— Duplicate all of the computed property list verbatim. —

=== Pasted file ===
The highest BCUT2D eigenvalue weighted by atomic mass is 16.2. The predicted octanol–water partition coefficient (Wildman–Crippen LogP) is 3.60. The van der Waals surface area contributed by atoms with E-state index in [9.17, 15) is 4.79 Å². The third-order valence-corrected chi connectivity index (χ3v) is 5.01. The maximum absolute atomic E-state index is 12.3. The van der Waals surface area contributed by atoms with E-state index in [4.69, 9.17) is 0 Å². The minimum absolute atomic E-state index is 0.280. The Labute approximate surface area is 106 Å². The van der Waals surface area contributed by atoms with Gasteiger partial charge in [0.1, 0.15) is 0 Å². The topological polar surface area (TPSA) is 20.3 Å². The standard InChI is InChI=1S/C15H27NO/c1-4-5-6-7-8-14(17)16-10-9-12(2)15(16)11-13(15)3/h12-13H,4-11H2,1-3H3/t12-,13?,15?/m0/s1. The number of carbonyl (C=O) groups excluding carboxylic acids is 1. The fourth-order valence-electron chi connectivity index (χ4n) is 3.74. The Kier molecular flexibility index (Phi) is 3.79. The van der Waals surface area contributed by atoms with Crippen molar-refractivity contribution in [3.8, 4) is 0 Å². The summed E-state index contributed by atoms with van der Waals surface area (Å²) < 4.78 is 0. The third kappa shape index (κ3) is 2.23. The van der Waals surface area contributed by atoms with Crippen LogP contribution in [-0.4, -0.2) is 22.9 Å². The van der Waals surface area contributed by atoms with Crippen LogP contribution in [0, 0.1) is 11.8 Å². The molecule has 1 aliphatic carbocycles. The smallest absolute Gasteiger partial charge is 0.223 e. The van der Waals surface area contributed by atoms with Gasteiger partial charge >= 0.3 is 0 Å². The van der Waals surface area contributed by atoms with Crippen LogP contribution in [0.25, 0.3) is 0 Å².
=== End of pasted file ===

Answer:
The highest BCUT2D eigenvalue weighted by atomic mass is 16.2. The predicted octanol–water partition coefficient (Wildman–Crippen LogP) is 3.60. The van der Waals surface area contributed by atoms with E-state index in [9.17, 15) is 4.79 Å². The third-order valence-corrected chi connectivity index (χ3v) is 5.01. The maximum absolute atomic E-state index is 12.3. The van der Waals surface area contributed by atoms with E-state index in [4.69, 9.17) is 0 Å². The minimum absolute atomic E-state index is 0.280. The Labute approximate surface area is 106 Å². The van der Waals surface area contributed by atoms with Gasteiger partial charge in [0.1, 0.15) is 0 Å². The topological polar surface area (TPSA) is 20.3 Å². The standard InChI is InChI=1S/C15H27NO/c1-4-5-6-7-8-14(17)16-10-9-12(2)15(16)11-13(15)3/h12-13H,4-11H2,1-3H3/t12-,13?,15?/m0/s1. The number of carbonyl (C=O) groups excluding carboxylic acids is 1. The fourth-order valence-electron chi connectivity index (χ4n) is 3.74. The Kier molecular flexibility index (Phi) is 3.79. The van der Waals surface area contributed by atoms with Crippen molar-refractivity contribution in [3.8, 4) is 0 Å². The summed E-state index contributed by atoms with van der Waals surface area (Å²) < 4.78 is 0. The third kappa shape index (κ3) is 2.23. The van der Waals surface area contributed by atoms with Crippen LogP contribution in [-0.4, -0.2) is 22.9 Å². The van der Waals surface area contributed by atoms with Crippen LogP contribution in [0, 0.1) is 11.8 Å². The molecule has 1 aliphatic carbocycles. The smallest absolute Gasteiger partial charge is 0.223 e. The van der Waals surface area contributed by atoms with Gasteiger partial charge >= 0.3 is 0 Å². The van der Waals surface area contributed by atoms with Crippen LogP contribution in [0.25, 0.3) is 0 Å².